NPR is quitting Twitter as a result of the Elon Musk-run social media platform first labeling the company “state-affiliated media” before amending to “government-funded media,” a descriptor that the news organization maintains is “inaccurate and misleading” but that Musk steadfastly said Wednesday is on point.
The move to retire its 52 official Twitter feeds made NPR the first major news organization to leave the embattled platform since Musk’s takeover last fall. They previously addressed Twitter’s unannounced decision to tag the public radio network’s main account as “state-affiliated media” last week, decrying the label as one used “to designate official state mouthpieces and propaganda outlets in countries such as Russia and China.”
PBS made a similar move later Wednesday, stating that it has suspended posting because it was also slapped with a “government-funded” label.
Musk, who in reaction to Wednesday’s move launched several tweeted salvos at NPR — including one that called for the organization’s funding to be rescinded — amended the label to “government-funded.” But as a editorially independent, private, nonprofit company whose $300 million annual budget credits less than 1% to the federally funded Corporation for Public Broadcasting, NPR remained in a stalemate with the social media CEO.
NPR CEO John Lansing said Wednesday that the decision to leave Twitter ultimately came down to maintaining NPR’s credibility.
“The downside, whatever the downside, doesn’t change that fact,” Lansing said in an interview via NPR. “I would never have our content go anywhere that would risk our credibility.”
Lansing also clarified that if Musk were to remove the “government-funded” label altogether, he would still take pause before returning to Twitter, saying he has “lost my faith in the decision-making” at the company.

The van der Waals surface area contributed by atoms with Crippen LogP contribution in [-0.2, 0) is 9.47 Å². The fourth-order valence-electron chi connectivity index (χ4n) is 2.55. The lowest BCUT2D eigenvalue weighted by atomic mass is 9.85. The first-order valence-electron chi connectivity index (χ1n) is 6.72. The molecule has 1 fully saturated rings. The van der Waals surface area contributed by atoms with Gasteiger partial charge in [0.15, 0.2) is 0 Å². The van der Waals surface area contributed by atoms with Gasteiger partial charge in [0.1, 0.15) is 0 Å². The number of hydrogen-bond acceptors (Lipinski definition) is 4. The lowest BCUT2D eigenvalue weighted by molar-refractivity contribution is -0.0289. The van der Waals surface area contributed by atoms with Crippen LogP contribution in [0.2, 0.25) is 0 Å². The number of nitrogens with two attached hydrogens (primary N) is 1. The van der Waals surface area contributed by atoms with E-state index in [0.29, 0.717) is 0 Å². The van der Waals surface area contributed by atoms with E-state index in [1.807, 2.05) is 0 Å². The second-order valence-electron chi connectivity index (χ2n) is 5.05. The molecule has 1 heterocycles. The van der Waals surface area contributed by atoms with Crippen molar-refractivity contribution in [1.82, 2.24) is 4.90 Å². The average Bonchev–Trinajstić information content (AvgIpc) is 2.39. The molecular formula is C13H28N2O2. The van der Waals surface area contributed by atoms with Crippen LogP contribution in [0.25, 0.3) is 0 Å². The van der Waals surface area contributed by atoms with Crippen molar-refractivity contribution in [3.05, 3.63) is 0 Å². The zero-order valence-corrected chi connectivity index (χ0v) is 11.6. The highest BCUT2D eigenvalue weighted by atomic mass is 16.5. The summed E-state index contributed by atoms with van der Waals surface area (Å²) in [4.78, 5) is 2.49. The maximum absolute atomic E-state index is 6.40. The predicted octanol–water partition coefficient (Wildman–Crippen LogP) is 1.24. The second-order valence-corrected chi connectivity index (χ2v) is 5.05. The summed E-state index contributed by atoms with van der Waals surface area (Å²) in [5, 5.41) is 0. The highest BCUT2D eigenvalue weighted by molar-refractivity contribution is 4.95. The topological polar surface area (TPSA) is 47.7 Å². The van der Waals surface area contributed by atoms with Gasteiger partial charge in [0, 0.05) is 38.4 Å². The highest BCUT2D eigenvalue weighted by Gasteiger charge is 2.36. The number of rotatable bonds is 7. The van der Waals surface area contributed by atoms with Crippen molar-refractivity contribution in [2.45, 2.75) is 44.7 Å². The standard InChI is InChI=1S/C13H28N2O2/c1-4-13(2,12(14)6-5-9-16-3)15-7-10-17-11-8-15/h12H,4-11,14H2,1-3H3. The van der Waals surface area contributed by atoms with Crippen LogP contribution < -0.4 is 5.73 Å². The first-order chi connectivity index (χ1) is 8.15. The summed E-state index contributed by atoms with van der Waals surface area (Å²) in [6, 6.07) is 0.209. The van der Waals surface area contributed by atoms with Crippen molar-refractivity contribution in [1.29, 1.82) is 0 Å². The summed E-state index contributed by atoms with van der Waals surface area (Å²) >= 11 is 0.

“I would need some time to understand whether Twitter can be trusted again,” he said. Individual NPR journalists and staffers, meanwhile, are permitted to continue using the site.
“It would be a disservice to the serious work you all do here to continue to share it on a platform that is associating the federal charter for public media with an abandoning of editorial independence or standards,” Lansing wrote in an email to staff Wednesday.
Later Wednesday, Musk fired back, posting a screenshot of an apparent blurb on NPR’s website he said has since been removed that said “federal funding was essential to public radio’s service to the American public” while in another tweet calling for the organization to be defunded.
After taking over Twitter in October, Musk eliminated the platform’s communications staff. Emailed requests for comment by TheWrap have been met with an auto-replied “poop” emoji, the standard reply for any press requests from the company for the past few weeks.
Twitter is in the process of changing its labeling system for verified accounts with an eye toward generating more revenue from users. The blue checkmarks formerly doled out to celebrities, journalists and businesses for free are now $7 per month, and it has added gold checks for verified organizations, including media and gray checks for government accounts.
On Wednesday, PBS made a similar decision to NPR. “PBS stopped tweeting from our account when we learned of the change and we have no plans to resume at this time,” the public broadcasting network said in a statement to media, first provided to Axios. “We are continuing to monitor the ever-changing situation closely.”
PBS’ main Twitter page has 2.2 million followers. Its profile states, “PBS’s editorial independence is central to our work and will never change. We produce trustworthy content that features unbiased reporting.”
Boston public radio station WBUR, LAist and Hawaii Public Radio had also stopped tweeting because of the labels, Business Insider reported.
This story was updated April 13 to include the development that PBS also retired its Twitter accounts.